I like this view too, it is with the pond border on the right and the coal bunker border to the left.  I like the path of grass between the borders and how it opens out into the formal lawn.  I want to shape the formal lawn further, I think there is scope to widen the borders a bit further around it.  That is an Autumn job.
The vegetable beds which are bounded by the Rosa Hyde Hall hedge, which is getting to look a bit more like it will be a hedge one day now.  The roses are putting on great growth and flowering very well.  Next year it might be knitting together.
There will be courgettes.  The vegetables feel like they are struggling this year, slugs and lack of sun is not helping.
I wonder if there will be sweetcorn, my first year of growing this.  You can see how well the weeds are coming along.  I had a guilt pang after taking this photograph so I can assure you there are now less weeds.
and I finish as usual on the pond.  Its full.  It has never been full this time of year before, look at it last June, but it is full.  The dragonfly nymphs have just started to emerge and all is well.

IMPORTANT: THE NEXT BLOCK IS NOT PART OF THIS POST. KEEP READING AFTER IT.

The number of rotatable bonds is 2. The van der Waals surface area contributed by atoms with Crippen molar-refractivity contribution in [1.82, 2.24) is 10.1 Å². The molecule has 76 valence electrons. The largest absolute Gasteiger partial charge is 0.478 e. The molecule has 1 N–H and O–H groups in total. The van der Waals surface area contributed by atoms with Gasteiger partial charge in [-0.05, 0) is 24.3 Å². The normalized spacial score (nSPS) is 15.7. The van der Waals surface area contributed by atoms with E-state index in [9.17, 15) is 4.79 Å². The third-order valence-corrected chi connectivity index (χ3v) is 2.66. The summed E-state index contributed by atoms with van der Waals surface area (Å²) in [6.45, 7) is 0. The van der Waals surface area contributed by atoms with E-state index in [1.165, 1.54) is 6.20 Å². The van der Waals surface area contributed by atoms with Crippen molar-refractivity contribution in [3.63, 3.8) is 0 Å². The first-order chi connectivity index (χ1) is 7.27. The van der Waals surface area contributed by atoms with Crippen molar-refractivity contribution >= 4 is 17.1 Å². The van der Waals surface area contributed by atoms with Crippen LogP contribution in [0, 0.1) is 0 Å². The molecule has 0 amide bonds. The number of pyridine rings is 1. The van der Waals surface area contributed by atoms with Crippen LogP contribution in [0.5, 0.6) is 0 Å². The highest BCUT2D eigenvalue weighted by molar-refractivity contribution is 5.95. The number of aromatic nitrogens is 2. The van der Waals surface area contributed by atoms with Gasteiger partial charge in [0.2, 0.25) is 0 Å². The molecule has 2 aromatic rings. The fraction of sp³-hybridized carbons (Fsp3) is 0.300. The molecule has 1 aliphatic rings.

Thanks as ever to Helen for hosting this meme.


  1. Thank you for that lovely tour around your interesting garden.

  2. It looks lovely and floral.

    My sweetcorn has failed again this year - second year on the trot. I think it is too windy at the plot, as it seems as though thee wind jusst sucks the moisture out of the leaves

    I havent heard of Chinese Foxglove so will have to investigate that

    Thanks for joining in again this month

  3. What a lovely garden.
    I love the shapes of the broadest leaves at the base of a cardoon, but like you always end up taking them off to give the surrounding plants space.

  4. My vegetables have really suffered from slugs and snails this year.It is great when self seeders come up in an attractive combination. I am a great fan of Nigella and like the fact that the seedlings are easily recognisable.I like your Poppy - a lovely intense colour.

  5. I love your garden tour. Especially like your coal bunker border! :-)